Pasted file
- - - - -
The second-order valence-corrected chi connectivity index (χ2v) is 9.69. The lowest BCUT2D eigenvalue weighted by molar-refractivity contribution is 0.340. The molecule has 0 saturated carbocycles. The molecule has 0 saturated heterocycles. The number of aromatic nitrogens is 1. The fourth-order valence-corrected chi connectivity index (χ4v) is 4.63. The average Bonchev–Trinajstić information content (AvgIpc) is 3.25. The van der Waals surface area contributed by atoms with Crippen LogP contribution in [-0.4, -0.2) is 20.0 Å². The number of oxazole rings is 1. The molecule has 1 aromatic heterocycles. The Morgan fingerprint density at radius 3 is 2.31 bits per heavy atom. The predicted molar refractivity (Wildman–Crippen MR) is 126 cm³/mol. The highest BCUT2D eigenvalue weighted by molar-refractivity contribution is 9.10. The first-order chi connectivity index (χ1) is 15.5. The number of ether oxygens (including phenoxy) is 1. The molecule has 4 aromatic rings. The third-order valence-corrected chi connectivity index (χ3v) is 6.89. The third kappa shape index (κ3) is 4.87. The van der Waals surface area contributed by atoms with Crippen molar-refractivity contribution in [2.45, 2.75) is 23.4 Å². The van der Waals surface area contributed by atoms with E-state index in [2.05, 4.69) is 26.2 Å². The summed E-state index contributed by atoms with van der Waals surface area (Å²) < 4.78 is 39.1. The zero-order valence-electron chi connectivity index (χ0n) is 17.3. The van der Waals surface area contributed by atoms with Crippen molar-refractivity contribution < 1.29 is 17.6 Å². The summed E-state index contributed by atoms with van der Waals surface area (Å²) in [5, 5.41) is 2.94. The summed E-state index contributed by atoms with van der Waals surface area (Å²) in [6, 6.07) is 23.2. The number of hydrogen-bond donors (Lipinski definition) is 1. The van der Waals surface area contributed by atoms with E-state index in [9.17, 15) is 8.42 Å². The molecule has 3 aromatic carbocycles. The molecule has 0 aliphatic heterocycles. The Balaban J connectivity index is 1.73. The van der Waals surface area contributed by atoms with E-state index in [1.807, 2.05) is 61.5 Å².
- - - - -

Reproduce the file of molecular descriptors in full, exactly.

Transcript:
The second-order valence-corrected chi connectivity index (χ2v) is 9.69. The lowest BCUT2D eigenvalue weighted by molar-refractivity contribution is 0.340. The molecule has 0 saturated carbocycles. The molecule has 0 saturated heterocycles. The number of aromatic nitrogens is 1. The fourth-order valence-corrected chi connectivity index (χ4v) is 4.63. The average Bonchev–Trinajstić information content (AvgIpc) is 3.25. The van der Waals surface area contributed by atoms with Crippen LogP contribution in [-0.4, -0.2) is 20.0 Å². The number of oxazole rings is 1. The molecule has 1 aromatic heterocycles. The Morgan fingerprint density at radius 3 is 2.31 bits per heavy atom. The predicted molar refractivity (Wildman–Crippen MR) is 126 cm³/mol. The highest BCUT2D eigenvalue weighted by molar-refractivity contribution is 9.10. The first-order chi connectivity index (χ1) is 15.5. The number of ether oxygens (including phenoxy) is 1. The molecule has 4 aromatic rings. The third-order valence-corrected chi connectivity index (χ3v) is 6.89. The third kappa shape index (κ3) is 4.87. The van der Waals surface area contributed by atoms with Crippen molar-refractivity contribution in [2.45, 2.75) is 23.4 Å². The van der Waals surface area contributed by atoms with E-state index in [2.05, 4.69) is 26.2 Å². The summed E-state index contributed by atoms with van der Waals surface area (Å²) < 4.78 is 39.1. The zero-order valence-electron chi connectivity index (χ0n) is 17.3. The van der Waals surface area contributed by atoms with Crippen molar-refractivity contribution < 1.29 is 17.6 Å². The summed E-state index contributed by atoms with van der Waals surface area (Å²) in [5, 5.41) is 2.94. The summed E-state index contributed by atoms with van der Waals surface area (Å²) in [6, 6.07) is 23.2. The number of hydrogen-bond donors (Lipinski definition) is 1. The van der Waals surface area contributed by atoms with E-state index in [9.17, 15) is 8.42 Å². The molecule has 3 aromatic carbocycles. The molecule has 0 aliphatic heterocycles. The Balaban J connectivity index is 1.73. The van der Waals surface area contributed by atoms with E-state index in [1.807, 2.05) is 61.5 Å².